How to Cut Out a Halftone Stencil

Written by anne wilson
  • Share
  • Tweet
  • Share
  • Pin
  • Email
How to Cut Out a Halftone Stencil
Halftone designs and artwork can be accomplished at home using a do-it-yourself halftone stencil. (halftone pattern, dots image by Suto Norbert from

A halftone stencil is one that creates small dots or lines so that once paint is applied over the stencil and the stencil is lifted away, an image appears that is hazy or nondescript up close, but as you step away the image is visible. Halftone stencilling is commonly used in screen printing T-shirts or art on canvas. It is typically achieved through laser-cut templates with one colour applied to the design at a time. Use a cardboard sheet and hole punchers to create your halftone stencil.

Skill level:

Other People Are Reading

Things you need

  • Halftone design (to copy)
  • Tape
  • Cardboard sheets
  • Hand hole puncher

Show MoreHide


  1. 1

    Look for a halftone design made out of small circles that you would like to copy for your halftone stencil and use as a pattern to cut out your stencil design. Or, design your own halftone design on a piece of paper.

  2. 2

    Create a halftone stencil for each colour of your halftone design. You will do one colour at a time to achieve one cohesive design with multiple layers of colours. Lay the design down over the cardboard and tape it down on the edges so it won't move around.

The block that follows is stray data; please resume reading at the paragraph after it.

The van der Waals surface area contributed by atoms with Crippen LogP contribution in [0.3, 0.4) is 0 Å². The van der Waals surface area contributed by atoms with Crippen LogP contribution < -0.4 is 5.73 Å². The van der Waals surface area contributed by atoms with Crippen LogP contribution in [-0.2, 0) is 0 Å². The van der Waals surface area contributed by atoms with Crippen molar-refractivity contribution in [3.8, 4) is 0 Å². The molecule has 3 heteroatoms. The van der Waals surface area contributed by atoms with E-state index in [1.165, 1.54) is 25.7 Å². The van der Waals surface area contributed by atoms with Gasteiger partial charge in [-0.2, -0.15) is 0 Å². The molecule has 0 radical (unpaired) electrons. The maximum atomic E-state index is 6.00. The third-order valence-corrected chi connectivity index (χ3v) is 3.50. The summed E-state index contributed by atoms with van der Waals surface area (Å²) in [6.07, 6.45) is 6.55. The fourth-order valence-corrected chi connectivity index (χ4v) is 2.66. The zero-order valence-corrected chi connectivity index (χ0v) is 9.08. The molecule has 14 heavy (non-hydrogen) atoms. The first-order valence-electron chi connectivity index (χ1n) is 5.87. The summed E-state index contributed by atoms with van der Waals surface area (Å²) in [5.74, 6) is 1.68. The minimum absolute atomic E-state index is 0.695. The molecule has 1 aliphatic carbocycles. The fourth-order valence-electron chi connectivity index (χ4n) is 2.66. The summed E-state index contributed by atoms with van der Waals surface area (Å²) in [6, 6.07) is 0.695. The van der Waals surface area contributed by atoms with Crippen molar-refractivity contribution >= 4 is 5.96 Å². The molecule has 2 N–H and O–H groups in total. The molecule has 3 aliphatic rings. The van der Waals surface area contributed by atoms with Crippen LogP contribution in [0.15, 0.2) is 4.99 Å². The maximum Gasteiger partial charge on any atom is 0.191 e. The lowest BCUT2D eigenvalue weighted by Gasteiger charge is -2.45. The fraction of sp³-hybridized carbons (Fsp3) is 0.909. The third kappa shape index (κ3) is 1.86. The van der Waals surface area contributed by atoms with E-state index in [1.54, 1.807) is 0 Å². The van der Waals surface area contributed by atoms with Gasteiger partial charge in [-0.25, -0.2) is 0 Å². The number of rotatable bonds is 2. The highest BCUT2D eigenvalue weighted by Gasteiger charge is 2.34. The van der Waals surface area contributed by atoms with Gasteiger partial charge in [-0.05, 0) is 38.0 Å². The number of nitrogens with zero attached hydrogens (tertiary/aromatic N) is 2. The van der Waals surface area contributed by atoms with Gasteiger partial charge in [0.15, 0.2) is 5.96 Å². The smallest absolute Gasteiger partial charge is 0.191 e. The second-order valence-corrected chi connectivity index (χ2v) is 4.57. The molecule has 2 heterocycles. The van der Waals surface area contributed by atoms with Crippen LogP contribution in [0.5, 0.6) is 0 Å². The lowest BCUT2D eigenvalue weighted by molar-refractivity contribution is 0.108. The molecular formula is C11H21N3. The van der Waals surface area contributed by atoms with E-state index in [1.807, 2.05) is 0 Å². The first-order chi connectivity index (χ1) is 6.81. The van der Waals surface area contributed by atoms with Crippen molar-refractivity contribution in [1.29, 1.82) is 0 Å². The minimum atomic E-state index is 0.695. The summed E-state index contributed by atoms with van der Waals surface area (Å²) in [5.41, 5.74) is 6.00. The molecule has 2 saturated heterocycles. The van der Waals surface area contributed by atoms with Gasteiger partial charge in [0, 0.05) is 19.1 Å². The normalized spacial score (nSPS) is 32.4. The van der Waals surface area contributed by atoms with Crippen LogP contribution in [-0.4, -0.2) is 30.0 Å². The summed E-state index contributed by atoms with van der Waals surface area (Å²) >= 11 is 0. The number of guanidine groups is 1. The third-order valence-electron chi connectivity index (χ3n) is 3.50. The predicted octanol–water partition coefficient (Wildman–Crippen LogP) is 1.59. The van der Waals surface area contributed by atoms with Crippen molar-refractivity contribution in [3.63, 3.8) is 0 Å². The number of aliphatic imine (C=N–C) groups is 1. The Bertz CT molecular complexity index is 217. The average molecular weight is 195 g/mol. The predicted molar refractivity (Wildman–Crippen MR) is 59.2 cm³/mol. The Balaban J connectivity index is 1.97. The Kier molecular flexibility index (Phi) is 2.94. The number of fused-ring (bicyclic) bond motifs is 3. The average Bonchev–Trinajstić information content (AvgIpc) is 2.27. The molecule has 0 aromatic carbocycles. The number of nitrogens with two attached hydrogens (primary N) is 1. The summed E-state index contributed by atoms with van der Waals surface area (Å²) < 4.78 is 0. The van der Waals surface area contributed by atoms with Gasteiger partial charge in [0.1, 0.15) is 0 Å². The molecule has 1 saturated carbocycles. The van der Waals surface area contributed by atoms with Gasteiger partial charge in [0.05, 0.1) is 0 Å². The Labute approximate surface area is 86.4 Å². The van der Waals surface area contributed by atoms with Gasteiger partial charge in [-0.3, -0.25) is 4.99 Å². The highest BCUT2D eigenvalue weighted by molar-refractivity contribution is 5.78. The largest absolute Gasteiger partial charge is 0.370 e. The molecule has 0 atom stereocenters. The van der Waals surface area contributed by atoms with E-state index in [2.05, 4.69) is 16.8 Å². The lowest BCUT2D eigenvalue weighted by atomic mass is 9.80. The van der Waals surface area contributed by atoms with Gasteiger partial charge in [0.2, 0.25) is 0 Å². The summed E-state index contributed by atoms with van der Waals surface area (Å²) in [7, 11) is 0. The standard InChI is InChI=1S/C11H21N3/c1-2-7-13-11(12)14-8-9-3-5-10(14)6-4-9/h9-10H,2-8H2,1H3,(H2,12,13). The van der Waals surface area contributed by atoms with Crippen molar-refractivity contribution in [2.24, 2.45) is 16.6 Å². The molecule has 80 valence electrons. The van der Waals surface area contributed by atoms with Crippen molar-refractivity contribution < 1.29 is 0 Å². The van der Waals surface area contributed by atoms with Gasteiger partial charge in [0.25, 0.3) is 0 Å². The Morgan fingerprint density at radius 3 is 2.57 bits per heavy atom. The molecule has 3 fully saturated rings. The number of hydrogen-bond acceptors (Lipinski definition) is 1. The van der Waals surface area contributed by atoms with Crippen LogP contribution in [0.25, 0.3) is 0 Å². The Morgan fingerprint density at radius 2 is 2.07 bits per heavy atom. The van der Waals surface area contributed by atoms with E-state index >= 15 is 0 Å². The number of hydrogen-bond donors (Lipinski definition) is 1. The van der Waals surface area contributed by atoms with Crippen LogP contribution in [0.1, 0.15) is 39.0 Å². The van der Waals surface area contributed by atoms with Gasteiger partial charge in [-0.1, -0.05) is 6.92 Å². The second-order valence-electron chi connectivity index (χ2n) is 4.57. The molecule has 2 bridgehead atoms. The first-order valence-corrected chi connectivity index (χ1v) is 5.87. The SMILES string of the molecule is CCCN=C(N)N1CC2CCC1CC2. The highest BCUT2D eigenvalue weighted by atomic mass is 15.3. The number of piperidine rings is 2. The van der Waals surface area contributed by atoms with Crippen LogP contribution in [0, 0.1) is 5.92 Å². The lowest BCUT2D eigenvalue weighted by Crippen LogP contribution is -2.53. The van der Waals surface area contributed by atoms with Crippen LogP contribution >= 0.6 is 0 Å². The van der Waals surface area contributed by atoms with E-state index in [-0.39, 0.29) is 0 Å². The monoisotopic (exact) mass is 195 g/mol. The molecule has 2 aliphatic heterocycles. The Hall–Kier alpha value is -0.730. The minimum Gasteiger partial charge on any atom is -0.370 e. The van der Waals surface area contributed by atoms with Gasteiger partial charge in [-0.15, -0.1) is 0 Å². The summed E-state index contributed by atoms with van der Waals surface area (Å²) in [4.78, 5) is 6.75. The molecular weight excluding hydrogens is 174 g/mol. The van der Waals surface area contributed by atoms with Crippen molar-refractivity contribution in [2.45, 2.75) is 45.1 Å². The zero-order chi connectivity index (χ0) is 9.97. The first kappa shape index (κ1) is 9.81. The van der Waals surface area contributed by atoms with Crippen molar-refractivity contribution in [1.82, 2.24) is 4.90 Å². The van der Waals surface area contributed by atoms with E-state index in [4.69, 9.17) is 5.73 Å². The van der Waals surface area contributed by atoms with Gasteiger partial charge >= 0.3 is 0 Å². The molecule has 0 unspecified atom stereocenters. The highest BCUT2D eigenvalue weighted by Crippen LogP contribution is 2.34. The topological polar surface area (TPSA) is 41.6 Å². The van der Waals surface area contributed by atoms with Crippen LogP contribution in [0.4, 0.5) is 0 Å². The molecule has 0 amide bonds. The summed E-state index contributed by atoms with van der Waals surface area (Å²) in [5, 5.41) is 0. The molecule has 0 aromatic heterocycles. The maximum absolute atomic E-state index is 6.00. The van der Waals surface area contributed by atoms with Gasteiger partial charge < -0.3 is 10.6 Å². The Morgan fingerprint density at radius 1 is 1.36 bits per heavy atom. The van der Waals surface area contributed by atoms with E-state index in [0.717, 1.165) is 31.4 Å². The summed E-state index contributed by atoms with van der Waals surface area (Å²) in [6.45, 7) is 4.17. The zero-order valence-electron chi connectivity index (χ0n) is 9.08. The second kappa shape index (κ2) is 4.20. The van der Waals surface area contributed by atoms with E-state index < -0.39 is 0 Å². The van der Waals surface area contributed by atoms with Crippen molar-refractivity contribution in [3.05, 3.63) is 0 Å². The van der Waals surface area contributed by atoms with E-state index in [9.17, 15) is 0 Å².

3. 3

    Mark the holes in your pattern that you want to be all one colour so you know which holes to cut out for your first stencil. Your design pattern may already have differently coloured holes on it; if so, choose which colour you would like to cut out first.

  4. 4

    Punch out the circles using your pattern and a hand hole puncher.

  5. 5

    Cut out additional stencils for the remaining colours of your design following steps 3 and 4.

Tips and warnings

  • For a design with differently sized circles, select hole punchers in a variety of sizes.
  • Choose hole punchers with a vertical handle. Those with grip handles may not be able to reach all the way to the centre of your stencil design.

Don't Miss

  • All types
  • Articles
  • Slideshows
  • Videos
  • Most relevant
  • Most popular
  • Most recent

No articles available

No slideshows available

No videos available

By using the site, you consent to the use of cookies. For more information, please see our Cookie policy.